Those suffering from Alzheimer’s disease, the most common form of dementia, can often become restless, irritable, and anxious when they are left alone or not engaged in an activity, especially during the middle of the day. As their caregiver, you should always be prepared with fun activities to occupy them and keep them entertained and distracted from any symptoms they may be experiencing. Here are safe exercises for Alzheimer’s disease you can try from today.
A fun and easy way to engage those who have dementia is painting. You can provide paint, brushes, and canvases, but aging loved ones with Alzheimer’s disease may have trouble following instructions or staying focused on one thing for long periods. If you don’t think your loved one will benefit from creating a painting for someone else or a wall in their home, then allow them to express themselves by creating paintings based on scenes they remember during happier times in their life. The result might be abstract art that they find more comforting than other types of art because it brings them back to simpler times. By incorporating familiar objects into paintings, you can turn an activity that would otherwise be boring into something fun.
Helping with Simple Chores
Yes, you can keep your loved one busy with chores. This may seem like a no-brainer, but getting in and out of bed, taking a shower, and/or brushing their teeth are all activities that people with Alzheimer’s can handle on their own. And they don’t require a lot of brainpower. Depending on where your parent or loved one is in their disease, asking them to make their bed or fold towels may be too much—but helping them make dinner or wash dishes is perfectly manageable. Older adults with milder forms of dementia have been known to get up and cook breakfast for themselves after putting together a list of ingredients they need to buy at a grocery store when they didn’t have enough energy to go shopping themselves.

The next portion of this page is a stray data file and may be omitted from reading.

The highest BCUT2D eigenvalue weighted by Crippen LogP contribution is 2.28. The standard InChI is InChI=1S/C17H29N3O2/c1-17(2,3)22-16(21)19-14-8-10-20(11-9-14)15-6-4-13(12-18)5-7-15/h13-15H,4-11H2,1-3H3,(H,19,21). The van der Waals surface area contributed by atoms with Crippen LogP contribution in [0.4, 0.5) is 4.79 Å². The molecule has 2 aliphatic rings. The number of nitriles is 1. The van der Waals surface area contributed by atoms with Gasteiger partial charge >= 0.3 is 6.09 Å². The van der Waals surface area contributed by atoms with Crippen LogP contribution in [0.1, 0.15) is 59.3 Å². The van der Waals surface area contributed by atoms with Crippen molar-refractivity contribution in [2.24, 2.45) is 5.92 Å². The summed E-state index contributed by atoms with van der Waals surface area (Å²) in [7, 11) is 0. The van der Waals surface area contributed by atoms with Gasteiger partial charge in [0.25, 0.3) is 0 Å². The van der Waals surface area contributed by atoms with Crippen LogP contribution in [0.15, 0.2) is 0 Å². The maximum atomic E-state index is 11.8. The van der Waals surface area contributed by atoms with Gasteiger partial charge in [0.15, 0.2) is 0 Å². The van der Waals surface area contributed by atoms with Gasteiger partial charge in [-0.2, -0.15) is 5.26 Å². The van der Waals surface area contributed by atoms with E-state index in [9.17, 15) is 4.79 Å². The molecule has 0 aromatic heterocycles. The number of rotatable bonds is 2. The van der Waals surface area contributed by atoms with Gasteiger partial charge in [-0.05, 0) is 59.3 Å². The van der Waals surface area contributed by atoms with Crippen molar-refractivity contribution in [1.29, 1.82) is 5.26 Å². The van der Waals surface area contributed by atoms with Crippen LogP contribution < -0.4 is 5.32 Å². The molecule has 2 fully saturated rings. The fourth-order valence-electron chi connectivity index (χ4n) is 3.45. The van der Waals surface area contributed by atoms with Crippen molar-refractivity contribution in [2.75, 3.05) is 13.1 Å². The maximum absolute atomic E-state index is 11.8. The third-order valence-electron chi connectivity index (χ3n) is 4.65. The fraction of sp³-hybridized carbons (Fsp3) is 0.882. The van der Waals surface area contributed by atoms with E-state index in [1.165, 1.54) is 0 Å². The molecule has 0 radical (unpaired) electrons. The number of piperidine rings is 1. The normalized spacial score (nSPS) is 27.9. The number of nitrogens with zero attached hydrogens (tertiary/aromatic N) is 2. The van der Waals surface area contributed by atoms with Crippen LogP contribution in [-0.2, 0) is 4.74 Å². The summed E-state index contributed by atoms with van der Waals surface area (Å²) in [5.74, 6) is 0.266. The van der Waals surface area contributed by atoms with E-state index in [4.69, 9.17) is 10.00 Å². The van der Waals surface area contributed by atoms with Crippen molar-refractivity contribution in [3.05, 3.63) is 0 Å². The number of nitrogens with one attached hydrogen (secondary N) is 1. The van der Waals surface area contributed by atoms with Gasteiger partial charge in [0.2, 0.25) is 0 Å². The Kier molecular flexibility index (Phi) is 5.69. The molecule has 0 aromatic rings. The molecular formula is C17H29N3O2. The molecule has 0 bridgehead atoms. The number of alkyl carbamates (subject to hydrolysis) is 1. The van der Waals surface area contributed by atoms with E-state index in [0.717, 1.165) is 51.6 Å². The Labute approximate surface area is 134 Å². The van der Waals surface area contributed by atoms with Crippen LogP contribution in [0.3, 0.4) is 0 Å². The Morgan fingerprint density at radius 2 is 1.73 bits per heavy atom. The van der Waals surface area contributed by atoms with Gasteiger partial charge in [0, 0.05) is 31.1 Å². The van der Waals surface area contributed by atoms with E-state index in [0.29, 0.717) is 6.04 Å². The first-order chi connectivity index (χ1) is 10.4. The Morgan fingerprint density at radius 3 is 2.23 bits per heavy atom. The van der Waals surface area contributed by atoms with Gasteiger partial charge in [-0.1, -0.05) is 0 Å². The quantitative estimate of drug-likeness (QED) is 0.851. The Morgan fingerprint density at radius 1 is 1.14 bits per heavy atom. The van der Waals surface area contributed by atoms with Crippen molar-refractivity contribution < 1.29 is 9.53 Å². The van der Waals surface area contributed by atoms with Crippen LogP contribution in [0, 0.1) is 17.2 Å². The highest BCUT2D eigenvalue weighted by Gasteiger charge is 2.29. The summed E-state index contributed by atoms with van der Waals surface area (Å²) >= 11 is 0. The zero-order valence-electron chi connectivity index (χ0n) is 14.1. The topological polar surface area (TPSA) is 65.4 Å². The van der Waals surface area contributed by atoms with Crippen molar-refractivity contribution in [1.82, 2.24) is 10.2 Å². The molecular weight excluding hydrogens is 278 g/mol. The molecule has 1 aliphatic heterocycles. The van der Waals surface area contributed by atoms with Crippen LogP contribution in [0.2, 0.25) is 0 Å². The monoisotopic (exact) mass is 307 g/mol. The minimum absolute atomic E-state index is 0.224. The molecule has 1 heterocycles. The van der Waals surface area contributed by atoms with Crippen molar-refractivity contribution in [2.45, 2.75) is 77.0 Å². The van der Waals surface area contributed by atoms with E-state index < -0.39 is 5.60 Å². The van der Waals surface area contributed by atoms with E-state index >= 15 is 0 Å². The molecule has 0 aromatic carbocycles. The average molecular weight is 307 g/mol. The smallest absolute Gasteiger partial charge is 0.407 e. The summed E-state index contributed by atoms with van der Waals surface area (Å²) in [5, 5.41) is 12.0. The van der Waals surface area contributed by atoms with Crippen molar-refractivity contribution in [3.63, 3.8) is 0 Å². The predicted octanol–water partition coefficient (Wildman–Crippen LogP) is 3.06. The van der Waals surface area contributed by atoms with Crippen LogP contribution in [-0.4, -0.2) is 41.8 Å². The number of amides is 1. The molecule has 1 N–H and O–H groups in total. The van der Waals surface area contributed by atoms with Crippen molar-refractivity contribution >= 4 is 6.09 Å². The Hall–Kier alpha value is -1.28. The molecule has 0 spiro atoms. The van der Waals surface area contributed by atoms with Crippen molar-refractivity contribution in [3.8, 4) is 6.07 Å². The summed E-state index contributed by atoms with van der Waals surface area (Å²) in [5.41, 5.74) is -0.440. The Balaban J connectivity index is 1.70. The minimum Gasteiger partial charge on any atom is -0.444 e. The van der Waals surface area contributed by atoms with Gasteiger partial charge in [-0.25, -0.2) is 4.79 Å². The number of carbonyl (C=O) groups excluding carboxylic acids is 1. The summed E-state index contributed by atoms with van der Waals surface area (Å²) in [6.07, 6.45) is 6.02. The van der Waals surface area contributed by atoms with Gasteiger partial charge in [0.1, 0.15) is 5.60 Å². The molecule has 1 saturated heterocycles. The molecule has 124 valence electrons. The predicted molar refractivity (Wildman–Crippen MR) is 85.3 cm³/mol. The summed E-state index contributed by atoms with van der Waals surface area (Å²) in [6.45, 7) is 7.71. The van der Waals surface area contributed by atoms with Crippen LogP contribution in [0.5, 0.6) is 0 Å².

Playing with a Fidget Blanket
Fidget blankets are similar to regular blankets but have a series of activities to keep you busy. Some may have simple shapes like concentric circles that you can trace with your finger, while others may have a series of pushbuttons that can be pushed in different combinations to produce different sounds. Fidget blankets are available at most local department stores and popular e-commerce sites. While you may think fidget blankets might cause problems for people with Alzheimer’s disease who already suffer from sensory issues, they’re a good option for aging family members with dementia who need something to do. They’re also very affordable.
Watching Family Videos
Watching videos of familiar faces from your loved one’s past is a wonderful way to help aging family members connect with memories. While there are many great resources for finding old family photos, you can also turn to online video-sharing sites like YouTube. Even if you can’t locate any old home movies, simply watching a handful of brief clips will quickly transport your loved one back in time and make them feel more connected with their younger self. You may even be able to find footage of yourself as a child (if you’re close enough in age). From your loved one’s perspective, that alone could be a fun way to pass some time!
Making a Vision Board
Something as simple as making a vision board has been proven helpful for people with dementia. It allows them to use creativity, which is an integral part of any activity program that you will put together. All you need is a bunch of magazines and some glue and scissors. Cut out pictures that might inspire your loved ones and help them stay interested in life, such as nature scenes, colorful flowers, and animals they enjoy. You can keep it reasonably vague to remind them of happy times and provide some inspiration when they look at it throughout their day.